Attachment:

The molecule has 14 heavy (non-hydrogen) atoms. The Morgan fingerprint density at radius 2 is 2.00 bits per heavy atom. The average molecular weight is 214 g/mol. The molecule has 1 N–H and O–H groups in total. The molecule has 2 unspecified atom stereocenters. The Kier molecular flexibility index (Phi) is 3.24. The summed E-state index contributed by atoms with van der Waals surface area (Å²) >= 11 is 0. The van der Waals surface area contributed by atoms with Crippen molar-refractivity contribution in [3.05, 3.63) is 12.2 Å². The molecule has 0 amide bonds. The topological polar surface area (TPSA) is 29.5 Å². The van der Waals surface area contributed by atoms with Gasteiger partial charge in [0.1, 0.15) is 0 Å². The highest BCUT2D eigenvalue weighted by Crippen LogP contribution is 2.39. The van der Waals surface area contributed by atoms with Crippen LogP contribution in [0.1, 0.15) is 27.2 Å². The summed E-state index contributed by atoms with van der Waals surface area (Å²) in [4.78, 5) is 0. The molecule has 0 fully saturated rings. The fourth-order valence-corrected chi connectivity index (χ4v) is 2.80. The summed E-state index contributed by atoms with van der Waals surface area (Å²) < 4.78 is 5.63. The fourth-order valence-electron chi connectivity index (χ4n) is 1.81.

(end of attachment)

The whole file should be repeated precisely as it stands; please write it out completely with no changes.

The molecule has 14 heavy (non-hydrogen) atoms. The Morgan fingerprint density at radius 2 is 2.00 bits per heavy atom. The average molecular weight is 214 g/mol. The molecule has 1 N–H and O–H groups in total. The molecule has 2 unspecified atom stereocenters. The Kier molecular flexibility index (Phi) is 3.24. The summed E-state index contributed by atoms with van der Waals surface area (Å²) >= 11 is 0. The van der Waals surface area contributed by atoms with Crippen molar-refractivity contribution in [3.05, 3.63) is 12.2 Å². The molecule has 0 amide bonds. The topological polar surface area (TPSA) is 29.5 Å². The van der Waals surface area contributed by atoms with Gasteiger partial charge in [0.1, 0.15) is 0 Å². The highest BCUT2D eigenvalue weighted by Crippen LogP contribution is 2.39. The van der Waals surface area contributed by atoms with Crippen LogP contribution in [0.1, 0.15) is 27.2 Å². The summed E-state index contributed by atoms with van der Waals surface area (Å²) in [4.78, 5) is 0. The molecule has 0 fully saturated rings. The fourth-order valence-corrected chi connectivity index (χ4v) is 2.80. The summed E-state index contributed by atoms with van der Waals surface area (Å²) < 4.78 is 5.63. The fourth-order valence-electron chi connectivity index (χ4n) is 1.81.